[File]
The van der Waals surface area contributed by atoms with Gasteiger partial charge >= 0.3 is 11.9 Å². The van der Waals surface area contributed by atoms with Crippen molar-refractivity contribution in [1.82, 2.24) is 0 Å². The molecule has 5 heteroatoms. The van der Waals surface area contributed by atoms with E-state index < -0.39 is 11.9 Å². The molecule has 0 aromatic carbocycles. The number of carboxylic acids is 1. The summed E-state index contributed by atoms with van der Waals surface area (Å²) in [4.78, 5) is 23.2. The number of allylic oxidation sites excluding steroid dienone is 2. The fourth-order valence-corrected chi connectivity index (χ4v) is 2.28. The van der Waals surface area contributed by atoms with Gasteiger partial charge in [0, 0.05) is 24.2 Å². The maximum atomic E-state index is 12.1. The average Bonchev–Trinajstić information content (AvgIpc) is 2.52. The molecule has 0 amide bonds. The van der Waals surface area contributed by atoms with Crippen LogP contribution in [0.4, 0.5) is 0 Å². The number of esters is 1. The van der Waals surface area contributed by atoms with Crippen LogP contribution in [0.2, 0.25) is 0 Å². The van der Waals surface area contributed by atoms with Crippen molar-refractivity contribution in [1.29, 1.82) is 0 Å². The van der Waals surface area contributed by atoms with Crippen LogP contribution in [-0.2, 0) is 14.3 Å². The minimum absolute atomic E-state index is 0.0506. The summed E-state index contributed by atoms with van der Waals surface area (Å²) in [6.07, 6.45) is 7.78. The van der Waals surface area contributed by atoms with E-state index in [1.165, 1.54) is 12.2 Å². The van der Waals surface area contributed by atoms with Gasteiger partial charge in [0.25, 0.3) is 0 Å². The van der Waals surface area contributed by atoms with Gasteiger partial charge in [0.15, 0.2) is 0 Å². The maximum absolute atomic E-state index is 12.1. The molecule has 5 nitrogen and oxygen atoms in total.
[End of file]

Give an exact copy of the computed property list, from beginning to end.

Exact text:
The van der Waals surface area contributed by atoms with Gasteiger partial charge >= 0.3 is 11.9 Å². The van der Waals surface area contributed by atoms with Crippen molar-refractivity contribution in [1.82, 2.24) is 0 Å². The molecule has 5 heteroatoms. The van der Waals surface area contributed by atoms with E-state index < -0.39 is 11.9 Å². The molecule has 0 aromatic carbocycles. The number of carboxylic acids is 1. The summed E-state index contributed by atoms with van der Waals surface area (Å²) in [4.78, 5) is 23.2. The number of allylic oxidation sites excluding steroid dienone is 2. The fourth-order valence-corrected chi connectivity index (χ4v) is 2.28. The van der Waals surface area contributed by atoms with Gasteiger partial charge in [0, 0.05) is 24.2 Å². The maximum atomic E-state index is 12.1. The average Bonchev–Trinajstić information content (AvgIpc) is 2.52. The molecule has 0 amide bonds. The van der Waals surface area contributed by atoms with Crippen LogP contribution in [0.4, 0.5) is 0 Å². The number of esters is 1. The van der Waals surface area contributed by atoms with Crippen LogP contribution in [0.2, 0.25) is 0 Å². The van der Waals surface area contributed by atoms with Crippen molar-refractivity contribution in [1.29, 1.82) is 0 Å². The van der Waals surface area contributed by atoms with Crippen LogP contribution in [-0.2, 0) is 14.3 Å². The minimum absolute atomic E-state index is 0.0506. The summed E-state index contributed by atoms with van der Waals surface area (Å²) in [6.07, 6.45) is 7.78. The van der Waals surface area contributed by atoms with E-state index in [1.165, 1.54) is 12.2 Å². The van der Waals surface area contributed by atoms with Gasteiger partial charge in [0.25, 0.3) is 0 Å². The van der Waals surface area contributed by atoms with Gasteiger partial charge in [0.15, 0.2) is 0 Å². The maximum absolute atomic E-state index is 12.1. The molecule has 5 nitrogen and oxygen atoms in total.